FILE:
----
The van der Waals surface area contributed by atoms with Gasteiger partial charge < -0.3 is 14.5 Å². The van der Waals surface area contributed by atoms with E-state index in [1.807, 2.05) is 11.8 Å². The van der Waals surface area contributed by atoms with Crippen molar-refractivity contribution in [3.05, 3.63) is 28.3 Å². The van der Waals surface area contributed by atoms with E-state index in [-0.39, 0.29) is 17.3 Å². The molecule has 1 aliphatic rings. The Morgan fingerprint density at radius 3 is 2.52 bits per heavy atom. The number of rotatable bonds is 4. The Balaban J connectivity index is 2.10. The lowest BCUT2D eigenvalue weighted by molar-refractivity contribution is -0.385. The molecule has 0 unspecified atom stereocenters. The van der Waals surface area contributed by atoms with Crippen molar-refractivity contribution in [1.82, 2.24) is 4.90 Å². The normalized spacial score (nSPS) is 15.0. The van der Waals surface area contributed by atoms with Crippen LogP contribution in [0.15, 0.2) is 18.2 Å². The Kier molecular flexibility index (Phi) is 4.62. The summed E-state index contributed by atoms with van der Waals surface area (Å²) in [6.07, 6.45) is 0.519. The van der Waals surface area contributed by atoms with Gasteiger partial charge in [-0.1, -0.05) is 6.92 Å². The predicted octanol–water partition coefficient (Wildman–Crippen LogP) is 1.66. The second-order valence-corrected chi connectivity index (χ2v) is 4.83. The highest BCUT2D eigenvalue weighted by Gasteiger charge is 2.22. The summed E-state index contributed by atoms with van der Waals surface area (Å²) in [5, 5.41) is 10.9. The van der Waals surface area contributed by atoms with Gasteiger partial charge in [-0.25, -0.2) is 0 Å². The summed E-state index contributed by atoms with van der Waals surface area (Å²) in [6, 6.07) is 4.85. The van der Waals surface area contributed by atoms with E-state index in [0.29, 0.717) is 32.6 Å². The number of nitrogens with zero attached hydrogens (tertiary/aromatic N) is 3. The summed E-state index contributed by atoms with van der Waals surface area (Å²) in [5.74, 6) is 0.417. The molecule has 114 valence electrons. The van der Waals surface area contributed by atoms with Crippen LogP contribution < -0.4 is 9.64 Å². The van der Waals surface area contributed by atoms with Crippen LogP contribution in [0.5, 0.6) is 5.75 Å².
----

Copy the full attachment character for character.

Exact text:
The van der Waals surface area contributed by atoms with Gasteiger partial charge < -0.3 is 14.5 Å². The van der Waals surface area contributed by atoms with E-state index in [1.807, 2.05) is 11.8 Å². The van der Waals surface area contributed by atoms with Crippen molar-refractivity contribution in [3.05, 3.63) is 28.3 Å². The van der Waals surface area contributed by atoms with E-state index in [-0.39, 0.29) is 17.3 Å². The molecule has 1 aliphatic rings. The Morgan fingerprint density at radius 3 is 2.52 bits per heavy atom. The number of rotatable bonds is 4. The Balaban J connectivity index is 2.10. The lowest BCUT2D eigenvalue weighted by molar-refractivity contribution is -0.385. The molecule has 0 unspecified atom stereocenters. The van der Waals surface area contributed by atoms with Crippen molar-refractivity contribution in [1.82, 2.24) is 4.90 Å². The normalized spacial score (nSPS) is 15.0. The van der Waals surface area contributed by atoms with Crippen LogP contribution in [0.15, 0.2) is 18.2 Å². The Kier molecular flexibility index (Phi) is 4.62. The summed E-state index contributed by atoms with van der Waals surface area (Å²) in [6.07, 6.45) is 0.519. The van der Waals surface area contributed by atoms with Gasteiger partial charge in [-0.1, -0.05) is 6.92 Å². The predicted octanol–water partition coefficient (Wildman–Crippen LogP) is 1.66. The second-order valence-corrected chi connectivity index (χ2v) is 4.83. The highest BCUT2D eigenvalue weighted by Gasteiger charge is 2.22. The summed E-state index contributed by atoms with van der Waals surface area (Å²) in [5, 5.41) is 10.9. The van der Waals surface area contributed by atoms with Gasteiger partial charge in [-0.25, -0.2) is 0 Å². The summed E-state index contributed by atoms with van der Waals surface area (Å²) in [6, 6.07) is 4.85. The van der Waals surface area contributed by atoms with E-state index in [0.29, 0.717) is 32.6 Å². The number of nitrogens with zero attached hydrogens (tertiary/aromatic N) is 3. The summed E-state index contributed by atoms with van der Waals surface area (Å²) in [5.74, 6) is 0.417. The molecule has 114 valence electrons. The van der Waals surface area contributed by atoms with Crippen LogP contribution < -0.4 is 9.64 Å². The van der Waals surface area contributed by atoms with Crippen LogP contribution in [0.5, 0.6) is 5.75 Å².